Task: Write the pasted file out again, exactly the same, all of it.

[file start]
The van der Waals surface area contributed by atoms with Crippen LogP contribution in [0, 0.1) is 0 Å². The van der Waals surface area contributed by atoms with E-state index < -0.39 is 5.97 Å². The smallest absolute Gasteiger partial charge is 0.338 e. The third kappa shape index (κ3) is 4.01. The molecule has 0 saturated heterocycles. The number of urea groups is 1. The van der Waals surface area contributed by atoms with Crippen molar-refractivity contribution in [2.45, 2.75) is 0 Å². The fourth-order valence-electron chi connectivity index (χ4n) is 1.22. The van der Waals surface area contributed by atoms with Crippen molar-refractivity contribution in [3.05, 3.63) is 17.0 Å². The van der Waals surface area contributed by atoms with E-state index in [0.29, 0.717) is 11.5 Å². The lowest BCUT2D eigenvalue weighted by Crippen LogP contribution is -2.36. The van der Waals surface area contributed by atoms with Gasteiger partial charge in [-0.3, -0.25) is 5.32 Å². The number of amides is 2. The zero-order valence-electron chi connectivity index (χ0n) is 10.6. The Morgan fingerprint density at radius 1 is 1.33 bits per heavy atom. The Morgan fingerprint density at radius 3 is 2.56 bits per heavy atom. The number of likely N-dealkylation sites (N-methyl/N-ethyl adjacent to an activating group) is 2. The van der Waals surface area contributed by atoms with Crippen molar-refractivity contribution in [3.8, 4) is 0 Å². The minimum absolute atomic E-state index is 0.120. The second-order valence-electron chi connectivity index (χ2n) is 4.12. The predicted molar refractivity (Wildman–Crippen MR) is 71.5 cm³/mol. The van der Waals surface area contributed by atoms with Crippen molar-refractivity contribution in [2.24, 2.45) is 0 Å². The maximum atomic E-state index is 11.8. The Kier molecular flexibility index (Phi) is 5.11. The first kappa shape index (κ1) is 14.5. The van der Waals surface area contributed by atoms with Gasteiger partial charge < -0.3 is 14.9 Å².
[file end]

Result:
The van der Waals surface area contributed by atoms with Crippen LogP contribution in [0, 0.1) is 0 Å². The van der Waals surface area contributed by atoms with E-state index < -0.39 is 5.97 Å². The smallest absolute Gasteiger partial charge is 0.338 e. The third kappa shape index (κ3) is 4.01. The molecule has 0 saturated heterocycles. The number of urea groups is 1. The van der Waals surface area contributed by atoms with Crippen molar-refractivity contribution in [2.45, 2.75) is 0 Å². The fourth-order valence-electron chi connectivity index (χ4n) is 1.22. The van der Waals surface area contributed by atoms with Crippen molar-refractivity contribution in [3.05, 3.63) is 17.0 Å². The van der Waals surface area contributed by atoms with E-state index in [0.29, 0.717) is 11.5 Å². The lowest BCUT2D eigenvalue weighted by Crippen LogP contribution is -2.36. The van der Waals surface area contributed by atoms with Gasteiger partial charge in [-0.3, -0.25) is 5.32 Å². The number of amides is 2. The zero-order valence-electron chi connectivity index (χ0n) is 10.6. The Morgan fingerprint density at radius 1 is 1.33 bits per heavy atom. The Morgan fingerprint density at radius 3 is 2.56 bits per heavy atom. The number of likely N-dealkylation sites (N-methyl/N-ethyl adjacent to an activating group) is 2. The van der Waals surface area contributed by atoms with Crippen molar-refractivity contribution in [3.8, 4) is 0 Å². The minimum absolute atomic E-state index is 0.120. The second-order valence-electron chi connectivity index (χ2n) is 4.12. The predicted molar refractivity (Wildman–Crippen MR) is 71.5 cm³/mol. The van der Waals surface area contributed by atoms with Crippen molar-refractivity contribution in [2.24, 2.45) is 0 Å². The maximum atomic E-state index is 11.8. The Kier molecular flexibility index (Phi) is 5.11. The first kappa shape index (κ1) is 14.5. The van der Waals surface area contributed by atoms with Gasteiger partial charge < -0.3 is 14.9 Å².